I’m always interested in new stimulants, and especially ones that I’m vaguely familiar with already – I suspect much of the same literature that lead to the arrival of this stuff on the nutritional market can likely be found on my own book shelf (some of that literature led to an interesting six and a half months for me, when I was in New Zealand).
Instead of burdening you with too many details, I’m just going to publish some of the studies that have been done on this particular ingredient, and let you make your own decisions. It’s derived from numerous DSHEA-compliant sources, at least one of which will be very familiar to most of my readers as bitter orange (typically cited on nutritional labels as the source for either synephrine or octopamine).
Personally, I think this ingredient looks really promising both from a stimulant and potential fat loss perspective. However, the true test of a stimulant is very subjective and dependent on how it makes you “feel” both during and after its use…and since it’s already on the market, and looks very good, I’m probably going to give it a try:
Stimulatory effect of N-methyltyramine, a congener of beer, on pancreatic secretion in conscious rats
Tsutsumi E, Kanai S, Ohta M, Suwa Y, Miyasaka K.
Research Center, Suntory Limited, 1-1-1 Wakayamadai, Shimamoto-cho, Mishima-gun, Osaka 618-8503, Japan. Eri_Tsutsumi@skal.suntory.co.jp
Alcoholic beverages stimulate gastric acid secretion and increase the appetite. Although ingested ethanol stimulates pancreatic secretion, alcoholic beverages contain several congeners. N-methyltyramine (NMT) was isolated from beer as a factor in stimulating gastric acid secretion. In this study, we examined NMT to determine whether the congener stimulated pancreatic secretion in conscious rats.
Cannulae were inserted into male Wistar rats to separately drain bile and pancreatic secretions: 2 duodenal cannulae, a gastric cannula, and an external jugular vein cannula. The rats were placed in modified Bollman-type restraint cages. After a 4-day recovery period, experiments were conducted on unanesthetized rats. Different concentrations of NMT (5, 25, and 50 microg/kg) solutions were infused into the stomach. To examine the mechanism, the effects of the proton pump inhibitor, cholecystokinin (CCK-BR) antagonist (YM022), CCK-AR antagonist (CR1505), and atropine were administered prior to the NMT (25 microg/kg) infusion. The effect of intravenous infusion of NMT (7.5 microg/kg) was then determined. Moreover, dispersed acini were prepared, and the effect of different concentrations of NMT on amylase release was determined.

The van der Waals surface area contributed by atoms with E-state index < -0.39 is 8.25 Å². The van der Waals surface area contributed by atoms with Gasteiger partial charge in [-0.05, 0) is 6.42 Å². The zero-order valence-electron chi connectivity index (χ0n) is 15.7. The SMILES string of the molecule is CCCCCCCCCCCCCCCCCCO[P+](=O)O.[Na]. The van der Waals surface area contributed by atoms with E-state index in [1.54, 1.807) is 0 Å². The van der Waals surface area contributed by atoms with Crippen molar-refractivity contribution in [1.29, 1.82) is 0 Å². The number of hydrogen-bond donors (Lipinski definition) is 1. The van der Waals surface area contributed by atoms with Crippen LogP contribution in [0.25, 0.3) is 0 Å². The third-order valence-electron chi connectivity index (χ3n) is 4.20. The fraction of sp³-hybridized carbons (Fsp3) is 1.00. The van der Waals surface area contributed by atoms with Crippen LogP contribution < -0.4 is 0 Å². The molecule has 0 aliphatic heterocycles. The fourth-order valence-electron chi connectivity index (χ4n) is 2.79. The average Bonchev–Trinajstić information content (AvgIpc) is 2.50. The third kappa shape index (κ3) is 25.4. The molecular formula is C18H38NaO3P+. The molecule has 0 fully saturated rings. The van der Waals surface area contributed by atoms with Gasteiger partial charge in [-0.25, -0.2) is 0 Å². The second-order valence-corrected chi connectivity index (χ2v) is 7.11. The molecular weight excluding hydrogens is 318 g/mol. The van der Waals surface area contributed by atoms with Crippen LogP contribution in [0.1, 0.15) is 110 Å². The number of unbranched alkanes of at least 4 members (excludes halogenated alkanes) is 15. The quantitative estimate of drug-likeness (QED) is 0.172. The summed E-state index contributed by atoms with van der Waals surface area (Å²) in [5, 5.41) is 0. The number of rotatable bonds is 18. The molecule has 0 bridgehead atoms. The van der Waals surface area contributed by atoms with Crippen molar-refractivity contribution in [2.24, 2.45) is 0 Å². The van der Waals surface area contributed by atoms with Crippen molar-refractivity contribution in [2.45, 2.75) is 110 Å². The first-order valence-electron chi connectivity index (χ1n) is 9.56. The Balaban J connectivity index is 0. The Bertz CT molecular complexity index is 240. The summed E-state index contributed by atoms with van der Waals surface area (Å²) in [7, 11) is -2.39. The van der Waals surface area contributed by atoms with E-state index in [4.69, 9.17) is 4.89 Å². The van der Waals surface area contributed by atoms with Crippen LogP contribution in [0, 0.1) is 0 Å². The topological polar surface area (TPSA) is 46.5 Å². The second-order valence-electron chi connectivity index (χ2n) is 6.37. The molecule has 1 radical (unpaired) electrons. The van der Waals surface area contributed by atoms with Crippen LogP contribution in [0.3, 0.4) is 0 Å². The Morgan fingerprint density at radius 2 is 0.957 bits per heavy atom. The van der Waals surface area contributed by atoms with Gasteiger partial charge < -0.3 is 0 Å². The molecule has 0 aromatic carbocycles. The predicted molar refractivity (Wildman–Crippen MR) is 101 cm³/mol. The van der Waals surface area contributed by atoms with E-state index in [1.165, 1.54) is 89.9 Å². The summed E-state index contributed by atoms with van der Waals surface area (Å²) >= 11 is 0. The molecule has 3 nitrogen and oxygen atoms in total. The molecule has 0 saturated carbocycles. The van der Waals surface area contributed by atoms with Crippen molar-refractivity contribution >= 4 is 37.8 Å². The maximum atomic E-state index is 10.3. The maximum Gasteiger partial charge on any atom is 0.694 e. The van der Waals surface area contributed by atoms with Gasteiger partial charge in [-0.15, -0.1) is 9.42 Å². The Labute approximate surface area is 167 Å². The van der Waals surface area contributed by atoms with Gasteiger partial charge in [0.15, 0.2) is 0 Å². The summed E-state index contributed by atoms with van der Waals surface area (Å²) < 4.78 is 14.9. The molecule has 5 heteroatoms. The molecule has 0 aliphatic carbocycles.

Intragastric administration of NMT significantly increased pancreatic exocrine secretion in a dose-dependent manner. Atropine eliminated the stimulatory effect of NMT, but the infusion of the proton pump inhibitor, YM022, and CR1505 did not. Intravenous infusion of NMT did not affect pancreatic secretion, and NMT did not stimulate amylase release in vitro.
N-methyltyramine stimulates pancreatic secretion via the cholinergic gastro-pancreatic reflex. The NMT content in beer was 2 mg/l, so that if a person weighing 60 kg consumes a 750 ml of beer, 25 microg/kg NMT will be ingested. Therefore, the stimulatory effect of beer on pancreatic secretion was produced not only by ethanol but also by the congener, NMT.
Certification of standard reference materials containing bitter orange
Sander LC, Putzbach K, Nelson BC, Rimmer CA, Bedner M, Thomas JB, Porter BJ, Wood LJ, Schantz MM, Murphy KE, Sharpless KE, Wise SA, Yen JH, Siitonen PH, Evans RL, Nguyen Pho A, Roman MC, Betz JM.
Source: National Institute of Standards and Technology, Chemical Science and Technology Laboratory, 100 Bureau Drive, MS 8392, Gaithersburg, MD 20899-8392, USA. email@example.com
A suite of three dietary supplement standard reference materials (SRMs) containing bitter orange has been developed, and the levels of five alkaloids and caffeine have been measured by multiple analytical methods. Synephrine, octopamine, tyramine, N-methyltyramine, hordenine, total alkaloids, and caffeine were determined by as many as six analytical methods, with measurements performed at the National Institute of Standards and Technology and at two collaborating laboratories. The methods offer substantial independence, with two types of extractions, two separation methods, and four detection methods. Excellent agreement was obtained among the measurements, with data reproducibility for most methods and analytes better than 5% relative standard deviation. The bitter-orange-containing dietary supplement SRMs are intended primarily for use as measurement controls and for use in the development and validation of analytical methods.
Antagonistic effect of N-methyltyramine on alpha2-adrenoceptor in mice.
Koda H, Yokoo Y, Matsumoto N, Suwa Y, Fukazawa H, Ishida H, Tsuji K, Nukaya H, Kuriyama K.
Source: Products Safety & Alcohol Science Laboratory, Suntory Limited, Mishima-gun, Osaka, Japan.
We examined the effect of N-methyltyramine (NMT) on alpha2-adrenoceptor. NMT (10(-8)-10(-3) M) inhibited the binding of [3H]p-aminoclonidine to alpha2-adrenoceptor dose-dependently. However, the IC50 value for NMT (5.53 x 10(-6) M) was higher than that for RX821002, an alpha2-adrenoceptor antagonist (1.07 x 10(-8) M). RX821002 (5 mg/kg, i.p.) inhibited hypermotility induced by scopolamine (8 mg/kg, s.c.) in male ddY mice. NMT (20 or 100 mg/kg, i.p.) was found to have a dose-dependent inhibitory effect similar to that of RX821002. These findings indicate that NMT has the properties of an alpha2-adrenoceptor antagonist. However, the affinity of NMT for alpha2-adrenoceptor is weaker than that of RX821002.